The story of how a rock and roller, military veteran, and technology nerd ended up teaching middle and high school history in the inner-city.
This is a rewrite of my first entry of my inner-city teaching series. This will become a book in the near future and I hope Steemit will help me strengthen this and prepare it for my co-writer and editor. Please comment if there is something you think I can elaborate on more, or if you think I am missing the mark, or if you have a question.
So I kind of stumbled into the whole inner-city teaching gig. I am the son of a German mother who had me when she was 17 years old. My Dad was the son of German immigrants who had settled in the mountains of Pennsylvania. My parents met when Dad was in the Air Force and they returned to the United States three months from parenthood. I grew up essentially lower middle class. We started off impoverished and my Dad fought his way into the middle class through hard work and perseverance. But in spite of any financial hardships we had, my parents valued education. They scrimped and saved to send their children to parochial school. I always contend I learned how to learn because they sacrificed to send their kids to school, instead of buying new cars and toys. I am the eldest of six children, five sons and one daughter. When I hit my rebellious teen years, I decided rock and roll was much more important than education. After a series of immature decisions I ended up in the military at 17 years of age (joining the military was probably the first adult decision I made). At 19, I was married and by 25 I had two sons and was set for a career in the Coast Guard.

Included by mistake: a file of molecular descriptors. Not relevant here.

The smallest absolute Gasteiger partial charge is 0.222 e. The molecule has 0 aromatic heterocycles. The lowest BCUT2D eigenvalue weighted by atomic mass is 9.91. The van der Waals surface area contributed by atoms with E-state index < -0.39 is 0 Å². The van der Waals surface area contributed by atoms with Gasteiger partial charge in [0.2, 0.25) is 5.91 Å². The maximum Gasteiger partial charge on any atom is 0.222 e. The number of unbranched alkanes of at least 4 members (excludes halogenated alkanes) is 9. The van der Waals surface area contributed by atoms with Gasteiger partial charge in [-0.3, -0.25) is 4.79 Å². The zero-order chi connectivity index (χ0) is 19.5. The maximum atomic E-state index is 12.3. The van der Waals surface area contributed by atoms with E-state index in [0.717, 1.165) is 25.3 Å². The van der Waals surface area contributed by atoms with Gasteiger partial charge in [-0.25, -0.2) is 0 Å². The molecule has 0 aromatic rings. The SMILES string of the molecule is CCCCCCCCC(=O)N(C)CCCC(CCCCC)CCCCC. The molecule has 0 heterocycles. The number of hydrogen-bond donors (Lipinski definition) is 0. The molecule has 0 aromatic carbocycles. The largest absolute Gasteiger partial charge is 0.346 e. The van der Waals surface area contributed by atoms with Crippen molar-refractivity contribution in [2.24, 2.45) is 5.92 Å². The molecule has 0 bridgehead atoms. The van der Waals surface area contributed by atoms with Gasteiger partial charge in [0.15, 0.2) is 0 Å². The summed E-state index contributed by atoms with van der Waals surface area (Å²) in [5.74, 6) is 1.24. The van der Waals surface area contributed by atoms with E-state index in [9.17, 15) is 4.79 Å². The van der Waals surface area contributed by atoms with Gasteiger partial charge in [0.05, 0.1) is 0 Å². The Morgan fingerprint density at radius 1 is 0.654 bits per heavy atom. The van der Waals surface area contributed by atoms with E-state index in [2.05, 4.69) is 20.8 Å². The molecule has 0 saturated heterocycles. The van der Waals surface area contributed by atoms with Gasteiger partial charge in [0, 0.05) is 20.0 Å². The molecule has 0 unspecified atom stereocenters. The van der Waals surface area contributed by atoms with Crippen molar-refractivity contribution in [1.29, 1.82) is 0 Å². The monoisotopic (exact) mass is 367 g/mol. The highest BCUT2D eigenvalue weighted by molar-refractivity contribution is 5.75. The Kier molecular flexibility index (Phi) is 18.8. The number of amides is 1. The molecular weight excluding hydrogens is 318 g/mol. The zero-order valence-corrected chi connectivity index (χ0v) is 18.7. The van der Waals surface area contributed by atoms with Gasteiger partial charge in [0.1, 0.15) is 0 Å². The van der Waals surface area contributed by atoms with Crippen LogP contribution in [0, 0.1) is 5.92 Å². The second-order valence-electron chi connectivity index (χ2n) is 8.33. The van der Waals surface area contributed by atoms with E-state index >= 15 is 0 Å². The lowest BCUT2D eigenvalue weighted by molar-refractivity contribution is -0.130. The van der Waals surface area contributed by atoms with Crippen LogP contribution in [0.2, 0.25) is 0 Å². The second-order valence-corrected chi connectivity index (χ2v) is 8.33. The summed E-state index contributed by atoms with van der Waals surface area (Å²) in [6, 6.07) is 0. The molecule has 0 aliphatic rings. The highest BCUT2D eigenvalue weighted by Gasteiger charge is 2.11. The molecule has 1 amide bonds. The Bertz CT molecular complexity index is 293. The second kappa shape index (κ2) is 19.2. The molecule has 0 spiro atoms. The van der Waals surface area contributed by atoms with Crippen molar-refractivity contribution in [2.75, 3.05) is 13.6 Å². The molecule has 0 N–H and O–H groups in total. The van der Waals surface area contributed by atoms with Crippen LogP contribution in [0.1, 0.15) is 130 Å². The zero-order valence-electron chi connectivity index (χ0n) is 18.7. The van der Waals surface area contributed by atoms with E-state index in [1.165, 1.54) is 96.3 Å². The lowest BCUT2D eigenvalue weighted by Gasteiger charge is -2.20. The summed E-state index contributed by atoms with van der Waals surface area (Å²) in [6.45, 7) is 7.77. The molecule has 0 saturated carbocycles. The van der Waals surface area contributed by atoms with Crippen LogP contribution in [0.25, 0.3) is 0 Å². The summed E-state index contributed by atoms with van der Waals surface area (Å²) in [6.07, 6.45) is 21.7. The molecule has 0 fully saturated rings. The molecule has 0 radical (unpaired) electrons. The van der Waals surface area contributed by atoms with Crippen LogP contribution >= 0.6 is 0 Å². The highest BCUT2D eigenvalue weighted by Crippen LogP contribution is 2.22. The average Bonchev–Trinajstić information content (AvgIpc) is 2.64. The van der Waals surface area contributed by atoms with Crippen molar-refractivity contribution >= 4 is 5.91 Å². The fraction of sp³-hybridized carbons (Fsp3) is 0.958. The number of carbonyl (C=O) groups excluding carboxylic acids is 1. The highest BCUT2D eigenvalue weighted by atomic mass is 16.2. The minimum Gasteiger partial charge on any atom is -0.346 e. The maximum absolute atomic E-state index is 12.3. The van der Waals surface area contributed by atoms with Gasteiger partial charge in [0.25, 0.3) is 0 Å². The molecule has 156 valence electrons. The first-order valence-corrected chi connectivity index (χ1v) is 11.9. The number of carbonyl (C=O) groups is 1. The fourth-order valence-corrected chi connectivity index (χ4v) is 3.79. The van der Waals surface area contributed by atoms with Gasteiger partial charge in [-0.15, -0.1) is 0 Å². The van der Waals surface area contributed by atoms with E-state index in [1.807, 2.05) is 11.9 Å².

The Military Saved Me From My Mistakes
I started off my career in the engine room on ships. I quickly figured out that an education was the key to success. I kept looking at the officers and knew that what separated me from them was not intelligence, but their ability to focus on what was important, school. While I was a tradesman by training, the Coast Guard invested a lot in me. I was sent to technical and computer schools regularly, I read everything I could get my hands on, and I took classes whenever I was on shore duty. The Coast Guard often paid for the night classes I took and getting time off for examinations was not usually difficult. My last tour was at Coast Guard Headquarters, where I became enamored with the power of education and training. Seeing how classes were developed and what methods worked best to train people intrigued me. I had two mentors who gave me a crash course in human performance technology and I was seriously intrigued.
Where Do We Go From Here?
I left the military in October 2003, and was pretty unsure of my direction or future. I was recently divorced and was really trying to find my way as a single Dad. I had moved from the greater Washington, DC area to coastal Virginia in hopes that I could re-establish myself and find my way to a new career in education. I had graduated from college after 16 years of attending night and weekend classes, one or two at a time and was really infatuated with the idea of teaching history, but was not quite set on whether it would be in middle, high school or even community college. As the eldest son in a German-American family I had grown up with many convictions, among them a deep and abiding love of republican government and my nation’s history, a sense that we have a greater purpose in life, knowledge of the Grand Architect of the Universe, and a conviction that one must always strive to learn more. I had seen it in my parents and I understood that my sons (they were 12 and 14 at the time) were looking to my example.
My divorce had been brutal, and the courts had not been kind to me. I was on the hunt for a new career and knew I had to quickly find a steady source of income outside of my military retirement, being found in contempt of court was not something I wanted to experience. I knew that further education would be required to attain my goals but without a certain destination, I was not willing to take classes that might not help me with a career choice. I had done that with my Bachelor’s degree and finished with about 15 more classes than what I needed. I was not going to make that mistake again. So as an interim measure, I decided to attend a job fair for a local school system to get into their substitute-teaching program.